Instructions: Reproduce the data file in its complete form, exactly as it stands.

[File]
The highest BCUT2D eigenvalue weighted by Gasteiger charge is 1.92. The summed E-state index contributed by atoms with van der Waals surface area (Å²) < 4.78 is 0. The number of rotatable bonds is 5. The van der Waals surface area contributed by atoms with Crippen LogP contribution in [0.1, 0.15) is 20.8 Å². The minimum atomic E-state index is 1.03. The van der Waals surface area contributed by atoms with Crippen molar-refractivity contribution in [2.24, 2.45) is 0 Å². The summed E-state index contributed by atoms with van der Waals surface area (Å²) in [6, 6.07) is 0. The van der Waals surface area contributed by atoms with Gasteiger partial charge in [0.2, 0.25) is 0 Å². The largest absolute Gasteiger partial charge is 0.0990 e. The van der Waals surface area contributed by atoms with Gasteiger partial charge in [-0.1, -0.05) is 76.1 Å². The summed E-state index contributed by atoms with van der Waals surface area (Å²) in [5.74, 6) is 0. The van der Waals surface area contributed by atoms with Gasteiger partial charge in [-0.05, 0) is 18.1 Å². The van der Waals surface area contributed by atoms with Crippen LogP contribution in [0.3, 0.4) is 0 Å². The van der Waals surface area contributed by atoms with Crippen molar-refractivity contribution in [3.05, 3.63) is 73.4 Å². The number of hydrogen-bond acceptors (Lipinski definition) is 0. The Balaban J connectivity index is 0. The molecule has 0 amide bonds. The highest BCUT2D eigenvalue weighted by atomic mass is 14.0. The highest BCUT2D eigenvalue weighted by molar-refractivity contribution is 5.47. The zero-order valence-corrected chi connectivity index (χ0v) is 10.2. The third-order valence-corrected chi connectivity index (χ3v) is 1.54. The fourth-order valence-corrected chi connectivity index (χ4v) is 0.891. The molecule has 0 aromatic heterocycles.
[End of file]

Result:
The highest BCUT2D eigenvalue weighted by Gasteiger charge is 1.92. The summed E-state index contributed by atoms with van der Waals surface area (Å²) < 4.78 is 0. The number of rotatable bonds is 5. The van der Waals surface area contributed by atoms with Crippen LogP contribution in [0.1, 0.15) is 20.8 Å². The minimum atomic E-state index is 1.03. The van der Waals surface area contributed by atoms with Crippen molar-refractivity contribution in [2.24, 2.45) is 0 Å². The summed E-state index contributed by atoms with van der Waals surface area (Å²) in [6, 6.07) is 0. The van der Waals surface area contributed by atoms with Gasteiger partial charge in [0.2, 0.25) is 0 Å². The largest absolute Gasteiger partial charge is 0.0990 e. The van der Waals surface area contributed by atoms with Gasteiger partial charge in [-0.1, -0.05) is 76.1 Å². The summed E-state index contributed by atoms with van der Waals surface area (Å²) in [5.74, 6) is 0. The van der Waals surface area contributed by atoms with Gasteiger partial charge in [-0.05, 0) is 18.1 Å². The van der Waals surface area contributed by atoms with Crippen LogP contribution in [0.3, 0.4) is 0 Å². The van der Waals surface area contributed by atoms with Crippen molar-refractivity contribution in [3.05, 3.63) is 73.4 Å². The number of hydrogen-bond acceptors (Lipinski definition) is 0. The Balaban J connectivity index is 0. The molecule has 0 amide bonds. The highest BCUT2D eigenvalue weighted by atomic mass is 14.0. The highest BCUT2D eigenvalue weighted by molar-refractivity contribution is 5.47. The zero-order valence-corrected chi connectivity index (χ0v) is 10.2. The third-order valence-corrected chi connectivity index (χ3v) is 1.54. The fourth-order valence-corrected chi connectivity index (χ4v) is 0.891. The molecule has 0 aromatic heterocycles.